Missed appointments by patients are a bane of many medical practices. No-shows inconvenience others, disrupt schedules, come at a cost and seem to be common in various types of practice.
There are even no-shows for the operating room (OR). Dr. Paul Dobrovolskis, an anesthesiologist in Ancaster, Ont., told The Medical Post he gets about one no-show a week for the OR. Some of the reasons he’s heard: “They are scared. Nobody to care for the dog. Was so scared they got drunk and overslept. Decided they needed to go on vacation. I forgot. I think I want to try and treat this at home,” he said.
According to Toronto ob/gyn Dr. Nicolette Caccia, her clinic has about 50 prenatal appointments daily and several of those will be no-shows. “Prenatals are the worst, partly because of ‘pregnancy brain’ and because they have so many appointments with us, other stuff is bound to get into the way,” she said. However, “since we started calling patients a day or two before, the missed rate has dropped by 50%.”
Rates of no-shows vary somewhat in the medical literature. A study out of Toronto’s Sunnybrook Hospital’s rheumatology clinic reported no-show rates of 2.5% to 6.8%. Reasons for not showing up included forgetting, being unaware of the appointment, having the wrong date or other miscommunication. Additional reasons in the medical literature include feeling better or worse, and transportation problems.
If Miss Manners were on the case, she would suggest unless there were an emergency or lack of competency, the polite thing to do would be to cancel or change the appointment at least a few hours ahead of time.
A study by researchers from Lancaster University in the U.K. and published in The Lancet looked for predictors of who is more likely to miss appointments. Using the U.K. National Health Service general practice data, and analyzing data for 550,083 appointments in Scotland between September 2013 and 2016, they determined those most likely to have patterns of being no-shows were patients between 16 to 30 years of age, or those older than 90 and of low socioeconomic status. However, practice factors also substantially affected attendance patterns, the researchers said. “Urban practices in affluent areas that typically have appointment waiting times of two to three days (were) the most likely to have patients who serially miss appointments.”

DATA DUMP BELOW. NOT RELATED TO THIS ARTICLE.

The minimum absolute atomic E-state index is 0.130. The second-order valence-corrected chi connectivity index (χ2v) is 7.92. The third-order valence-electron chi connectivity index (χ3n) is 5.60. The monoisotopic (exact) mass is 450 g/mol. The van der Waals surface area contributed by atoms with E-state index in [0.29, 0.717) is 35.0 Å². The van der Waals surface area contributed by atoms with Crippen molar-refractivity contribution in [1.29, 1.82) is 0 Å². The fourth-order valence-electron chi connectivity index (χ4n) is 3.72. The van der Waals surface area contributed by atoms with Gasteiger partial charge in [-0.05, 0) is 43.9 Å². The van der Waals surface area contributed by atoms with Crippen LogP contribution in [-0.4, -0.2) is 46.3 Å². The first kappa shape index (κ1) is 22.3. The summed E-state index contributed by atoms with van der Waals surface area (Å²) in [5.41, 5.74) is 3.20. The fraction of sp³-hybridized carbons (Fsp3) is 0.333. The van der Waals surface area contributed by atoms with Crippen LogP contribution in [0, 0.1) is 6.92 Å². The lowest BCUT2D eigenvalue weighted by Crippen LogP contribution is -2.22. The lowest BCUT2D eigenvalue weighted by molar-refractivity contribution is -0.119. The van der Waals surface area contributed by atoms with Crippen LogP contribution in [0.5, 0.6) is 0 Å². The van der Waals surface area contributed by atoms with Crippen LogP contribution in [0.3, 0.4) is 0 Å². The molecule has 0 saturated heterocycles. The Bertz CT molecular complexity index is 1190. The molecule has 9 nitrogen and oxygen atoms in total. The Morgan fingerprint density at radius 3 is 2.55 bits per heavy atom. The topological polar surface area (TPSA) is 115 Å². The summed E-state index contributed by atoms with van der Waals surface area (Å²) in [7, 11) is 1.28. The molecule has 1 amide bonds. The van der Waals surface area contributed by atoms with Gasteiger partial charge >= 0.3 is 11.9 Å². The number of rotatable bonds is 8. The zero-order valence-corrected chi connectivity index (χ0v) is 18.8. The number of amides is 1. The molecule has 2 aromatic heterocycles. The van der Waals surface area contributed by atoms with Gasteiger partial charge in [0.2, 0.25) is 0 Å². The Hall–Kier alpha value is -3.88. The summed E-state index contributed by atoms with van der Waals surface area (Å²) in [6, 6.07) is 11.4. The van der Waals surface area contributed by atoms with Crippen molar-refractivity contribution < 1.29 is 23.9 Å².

Meanwhile, back in Canada a team from the Winnipeg Regional Health Authority in Manitoba had similar findings in a study also looking for predictive factors. Published in the Canadian Journal of Psychiatry, they wrote that, “Patients who missed 20% or more of their appointments were significantly younger, were more likely to abuse drugs and alcohol, and manifested lower levels of community functioning.”
Knowing these sorts of details, at least for psychiatric patients, “may be useful in helping clinicians to schedule appointments for this clinical population, to identify those who may need community outreach services, and to improve their treatment prospects,” they concluded.
What can be done?